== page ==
Since launching the social enterprise NopeSisters, Johanna and Brittany Cosgrove have gone on to make waves including, but not limited to, winning The People’s Choice Award in The Good Stuff Awards in Australia, being nominated as Young NZ'ers of the Year, listed as amongst the top 50 influential NZ Women, and finalists in the national Women of Influence Awards. Not to mention, their ‘slogan tees’ are now stocked in the National Museum of New Zealand, Te Papa.
So what sets these sisters apart? Their authentic, powerful brand mission and their bold and brave voices.
These sustainably-focused sisters have found a way to give voice to ‘tricky’ issues that are often overlooked. These include breast cancer awareness, sexual assault, period poverty, suicide, disordered eating, and environmental pollution and they’re putting their money where their mouth is: sharing their profits with NGOs and community groups on the ground.
They’ve built a simple and sustainable business model for social good, and by doing so, have created a platform to drive meaningful change.
“The concept grew from a simple idea when I embroidered a boob and scar representing the treatment Mum had undergone for breast cancer. I made a t-shirt that normalised her scars, putting them on show, but on the outside.’
They named this one the ‘mastectotee’ and sales continue to help Breast Cancer Foundation NZ, to support their work nationally and push for new frontiers in early detection, treatment and care. The personal touch and authenticity of the NopeSisters speaks loud and proud with this design, allowing wearers to choose left, right or double mastectomy scars.
It caught on quickly, because it normalised and celebrated the scars of survivors, while also sharing an important reminder for self-examination and regular checks for early detection.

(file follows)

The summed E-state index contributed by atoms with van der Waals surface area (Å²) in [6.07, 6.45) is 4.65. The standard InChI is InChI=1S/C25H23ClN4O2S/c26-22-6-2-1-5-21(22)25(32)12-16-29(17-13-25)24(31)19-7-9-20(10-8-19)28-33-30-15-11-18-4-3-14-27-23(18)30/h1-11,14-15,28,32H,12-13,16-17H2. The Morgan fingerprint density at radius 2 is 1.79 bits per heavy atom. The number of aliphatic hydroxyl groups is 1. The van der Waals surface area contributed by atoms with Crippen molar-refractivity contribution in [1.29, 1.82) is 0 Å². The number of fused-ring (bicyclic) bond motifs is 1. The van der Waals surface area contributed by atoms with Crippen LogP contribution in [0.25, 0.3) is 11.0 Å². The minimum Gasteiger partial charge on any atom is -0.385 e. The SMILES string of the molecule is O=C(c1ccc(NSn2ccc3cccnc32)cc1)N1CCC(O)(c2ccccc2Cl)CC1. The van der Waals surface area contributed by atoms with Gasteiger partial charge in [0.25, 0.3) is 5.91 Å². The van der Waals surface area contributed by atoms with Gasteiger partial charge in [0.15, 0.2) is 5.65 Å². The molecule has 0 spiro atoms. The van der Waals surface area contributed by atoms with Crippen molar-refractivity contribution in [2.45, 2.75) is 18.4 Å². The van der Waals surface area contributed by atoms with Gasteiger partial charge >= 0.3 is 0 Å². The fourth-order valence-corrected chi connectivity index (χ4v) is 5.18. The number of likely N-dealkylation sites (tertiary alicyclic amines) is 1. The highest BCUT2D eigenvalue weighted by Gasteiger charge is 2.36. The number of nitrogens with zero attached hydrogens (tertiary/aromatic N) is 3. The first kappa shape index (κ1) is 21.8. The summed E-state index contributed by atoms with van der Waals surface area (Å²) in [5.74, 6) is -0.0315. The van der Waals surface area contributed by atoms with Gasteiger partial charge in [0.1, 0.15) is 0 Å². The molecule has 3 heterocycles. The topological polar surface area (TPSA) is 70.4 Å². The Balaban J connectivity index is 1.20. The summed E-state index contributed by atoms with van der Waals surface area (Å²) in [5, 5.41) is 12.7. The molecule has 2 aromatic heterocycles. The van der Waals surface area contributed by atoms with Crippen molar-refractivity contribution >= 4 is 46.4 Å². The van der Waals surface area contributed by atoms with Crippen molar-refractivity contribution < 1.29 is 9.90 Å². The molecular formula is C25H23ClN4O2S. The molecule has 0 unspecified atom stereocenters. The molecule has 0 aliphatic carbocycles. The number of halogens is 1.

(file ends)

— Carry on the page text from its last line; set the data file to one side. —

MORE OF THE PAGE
“Within 24 hours of the first mastectotee being made, we figured out our name: NopeSisters - saying NOPE to the things we wanted to change.”
This inspired the newly formed designer-duo to think about other experiences that had touched them, and they looked at how to create bold designs that could be stitched across people's chests.
Johanna explains: “The issue of sexual consent and the abuse Brittany had experienced became a 'NOPE' t-shirt, giving donations to Sexual Abuse HELP Foundation – an amazing local charity that offers huge support and counselling services to victims of sexual harassment, abuse or violence.”
On the back of the worldwide #metoo movement, NopeSisters wanted to underscore the strength of collective voices, mirroring the 'me' and creating a '#meweTOO' design.
"We all know someone affected by sexual violence," explain the sisters.
“That’s why we’re saying, it’s not just #metoo – it’s ME & WE TOO.”
Profits from the #meweTOO tees are shared with Sexual Abuse HELP and Sexual Abuse Prevention Network. The message was echoed by NZ Prime Minister Jacinda Ardern at the United Nations saying “meToo must become weTOO.”
Tackling the issue of period poverty - the sisters teamed up with Wellington social enterprise, Wā Collective, to normalise conversations about periods and period poverty. They stitched ‘period’ across the chest in red lettering, with money donated to provide reusable, affordable cups to students.
As well as sparking important conversations, the simple, unique designs, have become a wearable product for all genders. Supporters have commented that the purpose of the clothes’ message is as important as the donations to charity. Johanna says:
"We know that making a t-shirt might not change the world, but if it gives wearers some courage to speak out, enabling them to talk about important social issues, then we are hopeful that, slowly, change can happen.”
Their next mission...? Grow NopeSisters' internationally.
“We believe our messages resonate across the world, and we want to be a louder voice for our charities!”
This change-maker interview was written in collaboration with NZ based writer Ren Kirk.